Maureen Cleave, music journalist and confidante to the Fab Four, is remembered for her extensive coverage of The Beatles, and for recording John Lennon’s infamous suggestion that the band was “more popular than Jesus”. She has died aged 87.
The eldest of three sisters, Cleave was born on 20 October 1934, in India, to Major John Cleave and Isabella Mary Fraser Browne. At the age of six, Cleave was returning to India with her mother, after a visit to Isabella’s home country of Ireland, when the ship – the SS City of Simla – crossed the sight of a German U-boat. Struck by a torpedo, the passenger ship began to sink some 50 miles northwest of Rathlin Island, with Cleave and her mother among the 347 survivors forced to await rescue in lifeboats.
After graduating from Oxford with a degree in modern history, Cleave began working at the Evening Standard. Initially holding a secretarial role at the newspaper, in 1961 Cleave pitched to Charles Wintour, the newspaper’s editor, the idea of a column dedicated to pop music. Titled “Disc Date”, this column established Cleave as one of the initial architects of mainstream music journalism, at a time when coverage of popular bands and artists was almost exclusively left to magazines aimed at teenagers.
This position allowed Cleave to instigate one of the most enduring, and thoroughly personal, relationships in the history of music journalism. In January 1963, The Beatles were months away from releasing their debut LP, Please Please Me. Cleave travelled to Liverpool to interview the band, who were playing a one-night show at the Grafton Ballroom. “The Beatles made me laugh immoderately,” she would later recount: “the way I used to laugh as a child at the Just William books.” The resulting article, “The Year of The Beatles”, was published by the Standard later that year, and was one of the first times a major newspaper had covered the band.
The Beatles quickly became enamoured with the young journalist, allowing Cleave an intimate insight into their lives as they exploded into legend. In 1964, Cleave was one of a handful of favoured journalists who accompanied The Beatles on their way to John F Kennedy international airport, flying first class with the band as they prepared to commence the three-week tour that marked their first foray into the US.
That same year, Cleave left her own thumbprint on the band’s discography. Sharing a cab with Cleave as he made his way to record “A Hard Day’s Night”, John Lennon shared with her the lyrics, written on a birthday card to his son Julian. Cleave amended the lyrics, changing Lennon’s original “I find my tiredness is through / And I feel all right” to the more suggestive “I find the things that you do / Will make me feel all right”.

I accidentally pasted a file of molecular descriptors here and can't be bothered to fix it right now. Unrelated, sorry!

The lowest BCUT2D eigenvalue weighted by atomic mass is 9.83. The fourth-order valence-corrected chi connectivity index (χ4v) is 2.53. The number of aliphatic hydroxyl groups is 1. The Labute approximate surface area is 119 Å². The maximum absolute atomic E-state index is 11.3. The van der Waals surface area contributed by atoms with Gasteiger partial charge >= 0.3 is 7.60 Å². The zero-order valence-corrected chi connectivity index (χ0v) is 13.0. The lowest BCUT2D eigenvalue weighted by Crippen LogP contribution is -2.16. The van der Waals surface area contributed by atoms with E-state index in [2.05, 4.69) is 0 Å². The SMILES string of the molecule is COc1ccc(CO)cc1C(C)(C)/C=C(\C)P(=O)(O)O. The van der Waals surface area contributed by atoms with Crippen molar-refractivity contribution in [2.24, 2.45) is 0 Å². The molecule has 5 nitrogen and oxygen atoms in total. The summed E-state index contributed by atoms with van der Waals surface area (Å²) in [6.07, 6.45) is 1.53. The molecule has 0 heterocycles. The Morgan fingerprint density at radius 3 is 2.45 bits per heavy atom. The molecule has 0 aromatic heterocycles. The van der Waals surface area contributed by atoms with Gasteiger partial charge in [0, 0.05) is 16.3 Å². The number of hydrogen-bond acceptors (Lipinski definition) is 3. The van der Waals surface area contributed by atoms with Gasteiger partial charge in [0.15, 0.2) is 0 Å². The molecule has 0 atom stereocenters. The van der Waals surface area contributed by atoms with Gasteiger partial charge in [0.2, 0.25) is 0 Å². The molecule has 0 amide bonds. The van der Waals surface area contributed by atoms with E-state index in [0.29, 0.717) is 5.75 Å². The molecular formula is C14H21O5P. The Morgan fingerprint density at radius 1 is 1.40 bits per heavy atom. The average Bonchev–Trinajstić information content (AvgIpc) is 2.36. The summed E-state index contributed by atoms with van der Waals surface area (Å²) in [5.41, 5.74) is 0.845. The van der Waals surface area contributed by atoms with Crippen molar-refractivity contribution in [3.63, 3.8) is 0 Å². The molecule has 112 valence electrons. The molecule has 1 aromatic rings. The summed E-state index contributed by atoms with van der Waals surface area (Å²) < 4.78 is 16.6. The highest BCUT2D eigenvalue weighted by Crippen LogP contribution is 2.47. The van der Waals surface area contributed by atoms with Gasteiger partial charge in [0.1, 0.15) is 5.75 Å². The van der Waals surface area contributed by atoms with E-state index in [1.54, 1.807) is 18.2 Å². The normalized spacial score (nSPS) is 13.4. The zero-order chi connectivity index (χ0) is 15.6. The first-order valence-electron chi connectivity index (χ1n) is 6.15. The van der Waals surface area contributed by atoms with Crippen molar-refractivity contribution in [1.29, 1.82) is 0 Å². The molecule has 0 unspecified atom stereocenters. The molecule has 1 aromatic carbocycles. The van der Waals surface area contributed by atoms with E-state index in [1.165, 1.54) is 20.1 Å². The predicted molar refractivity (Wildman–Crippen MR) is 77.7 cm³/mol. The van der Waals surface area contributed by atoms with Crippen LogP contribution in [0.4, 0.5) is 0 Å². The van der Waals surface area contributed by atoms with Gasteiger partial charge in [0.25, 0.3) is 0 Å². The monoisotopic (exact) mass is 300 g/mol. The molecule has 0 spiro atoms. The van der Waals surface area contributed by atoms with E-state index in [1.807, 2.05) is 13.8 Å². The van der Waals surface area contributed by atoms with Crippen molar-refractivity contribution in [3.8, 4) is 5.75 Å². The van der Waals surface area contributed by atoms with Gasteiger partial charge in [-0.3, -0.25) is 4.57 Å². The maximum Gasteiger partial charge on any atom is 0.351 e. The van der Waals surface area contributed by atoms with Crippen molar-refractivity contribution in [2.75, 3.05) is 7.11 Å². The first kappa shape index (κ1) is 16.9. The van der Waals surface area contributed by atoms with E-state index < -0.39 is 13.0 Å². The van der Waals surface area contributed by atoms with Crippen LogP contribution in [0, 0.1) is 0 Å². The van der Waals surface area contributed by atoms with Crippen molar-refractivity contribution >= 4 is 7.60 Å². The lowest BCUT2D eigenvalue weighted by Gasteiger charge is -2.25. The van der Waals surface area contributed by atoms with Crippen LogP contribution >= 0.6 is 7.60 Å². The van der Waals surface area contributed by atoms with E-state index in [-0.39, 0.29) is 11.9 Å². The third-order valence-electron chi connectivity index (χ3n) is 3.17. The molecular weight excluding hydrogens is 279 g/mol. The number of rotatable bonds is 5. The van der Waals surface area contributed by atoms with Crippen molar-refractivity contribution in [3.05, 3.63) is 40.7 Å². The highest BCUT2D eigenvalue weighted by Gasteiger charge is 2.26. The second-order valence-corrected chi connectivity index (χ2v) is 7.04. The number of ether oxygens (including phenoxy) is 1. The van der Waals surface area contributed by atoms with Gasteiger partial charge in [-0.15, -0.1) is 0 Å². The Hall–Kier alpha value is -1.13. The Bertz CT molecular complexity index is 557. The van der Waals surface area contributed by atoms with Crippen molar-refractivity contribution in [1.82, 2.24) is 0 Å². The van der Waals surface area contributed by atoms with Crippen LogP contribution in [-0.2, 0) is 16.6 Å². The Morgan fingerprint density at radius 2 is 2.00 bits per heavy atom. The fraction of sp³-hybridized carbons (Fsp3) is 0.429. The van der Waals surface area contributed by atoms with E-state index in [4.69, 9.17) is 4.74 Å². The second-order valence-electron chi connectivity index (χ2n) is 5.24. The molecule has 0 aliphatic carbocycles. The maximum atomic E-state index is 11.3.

Lennon would later claim that the lyrics of “Norwegian Wood (This Bird Has Flown)”, a cynical account of a failed liaison involving possible pyromania, were in reference to an affair he had had with Cleave; Cleave would deny this claim, and Lennon later recanted it.
In March 1966, Cleave published a weekly series entitled “How a Beatle Lives”, in which the journalist sought to paint a written portrait of each band member as she stayed with them, observing their lifestyles, in the wealthy Weybridge-Esher area. On Lennon, with whom she had developed a notably personal relationship, she wrote:
“He looks more like Henry VIII than ever now that his face has filled out – he is just as imperious, just as unpredictable, indolent, disorganised, childish, vague, charming and quick-witted.”
Cleave felt no need to beautify her subjects. Nor did the band seem to guard their public image around her. It was in this atmosphere, whilst discussing his recent interest in theology, that Lennon would make perhaps his most famous remark:
“Christianity will go, it will vanish and shrink. I needn’t argue about that; I know I’m right and will be proved right. We’re more popular than Jesus now. I don’t know which will go first – rock’n’roll or Christianity.”
This comment, which gained little attention in their native country, would hang over their 14-city tour of the US in August that year. A month after their original publication in the Standard, The New York Times reproduced Cleave’s interviews as a five-page article, and Lennon’s comment drew outraged responses from the religious right, resulting in mass burnings of the group’s LPs and firecrackers thrown at them as they performed.
Having unintentionally lit the spark that discouraged the band from ever touring again, Cleave would later offer her own insight into Lennon’s comments: “John was certainly not comparing The Beatles with Christ. He was simply observing that so weak was the state of Christianity that The Beatles were, to many people, better known. He was deploring, rather than approving, this.”
Whilst The Beatles endured their final tour, Cleave married Francis Nichols, her husband until his death in 2015. Cleave was soon after diagnosed with dementia, and died on 6 November 2021 after a short illness. She is survived by their three children: daughters Dora and Sadie Nichols, and their son Bertie Nichols.
Maureen Cleave, journalist, born 20 October 1934, died 6 November 2021